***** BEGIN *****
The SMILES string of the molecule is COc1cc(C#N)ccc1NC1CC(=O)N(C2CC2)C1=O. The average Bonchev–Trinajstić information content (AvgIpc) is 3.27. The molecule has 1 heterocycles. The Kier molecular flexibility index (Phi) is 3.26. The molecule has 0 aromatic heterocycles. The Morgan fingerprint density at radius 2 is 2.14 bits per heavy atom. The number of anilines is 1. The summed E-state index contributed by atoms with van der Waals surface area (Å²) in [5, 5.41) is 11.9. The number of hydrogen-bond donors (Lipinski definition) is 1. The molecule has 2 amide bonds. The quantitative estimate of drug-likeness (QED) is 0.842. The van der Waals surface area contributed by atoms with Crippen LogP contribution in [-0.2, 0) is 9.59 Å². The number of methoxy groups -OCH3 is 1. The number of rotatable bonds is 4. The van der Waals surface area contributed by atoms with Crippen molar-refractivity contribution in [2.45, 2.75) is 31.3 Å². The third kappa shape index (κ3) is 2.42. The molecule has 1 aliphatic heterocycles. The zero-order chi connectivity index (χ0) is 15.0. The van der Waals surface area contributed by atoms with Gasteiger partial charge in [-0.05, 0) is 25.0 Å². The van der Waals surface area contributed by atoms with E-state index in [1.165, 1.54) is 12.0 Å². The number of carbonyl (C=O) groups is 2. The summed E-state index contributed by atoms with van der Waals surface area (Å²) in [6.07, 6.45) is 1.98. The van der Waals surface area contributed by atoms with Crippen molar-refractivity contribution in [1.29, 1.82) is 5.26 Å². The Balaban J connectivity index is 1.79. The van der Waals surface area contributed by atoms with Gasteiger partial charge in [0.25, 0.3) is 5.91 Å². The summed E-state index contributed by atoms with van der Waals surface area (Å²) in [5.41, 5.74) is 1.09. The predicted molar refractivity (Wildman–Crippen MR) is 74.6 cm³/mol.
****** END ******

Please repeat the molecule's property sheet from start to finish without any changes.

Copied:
The SMILES string of the molecule is COc1cc(C#N)ccc1NC1CC(=O)N(C2CC2)C1=O. The average Bonchev–Trinajstić information content (AvgIpc) is 3.27. The molecule has 1 heterocycles. The Kier molecular flexibility index (Phi) is 3.26. The molecule has 0 aromatic heterocycles. The Morgan fingerprint density at radius 2 is 2.14 bits per heavy atom. The number of anilines is 1. The summed E-state index contributed by atoms with van der Waals surface area (Å²) in [5, 5.41) is 11.9. The number of hydrogen-bond donors (Lipinski definition) is 1. The molecule has 2 amide bonds. The quantitative estimate of drug-likeness (QED) is 0.842. The van der Waals surface area contributed by atoms with Crippen LogP contribution in [-0.2, 0) is 9.59 Å². The number of methoxy groups -OCH3 is 1. The number of rotatable bonds is 4. The van der Waals surface area contributed by atoms with Crippen molar-refractivity contribution in [2.45, 2.75) is 31.3 Å². The third kappa shape index (κ3) is 2.42. The molecule has 1 aliphatic heterocycles. The zero-order chi connectivity index (χ0) is 15.0. The van der Waals surface area contributed by atoms with Gasteiger partial charge in [-0.05, 0) is 25.0 Å². The van der Waals surface area contributed by atoms with E-state index in [1.165, 1.54) is 12.0 Å². The number of carbonyl (C=O) groups is 2. The summed E-state index contributed by atoms with van der Waals surface area (Å²) in [6.07, 6.45) is 1.98. The van der Waals surface area contributed by atoms with Crippen molar-refractivity contribution in [1.29, 1.82) is 5.26 Å². The Balaban J connectivity index is 1.79. The van der Waals surface area contributed by atoms with Gasteiger partial charge in [0.25, 0.3) is 5.91 Å². The summed E-state index contributed by atoms with van der Waals surface area (Å²) in [5.41, 5.74) is 1.09. The predicted molar refractivity (Wildman–Crippen MR) is 74.6 cm³/mol.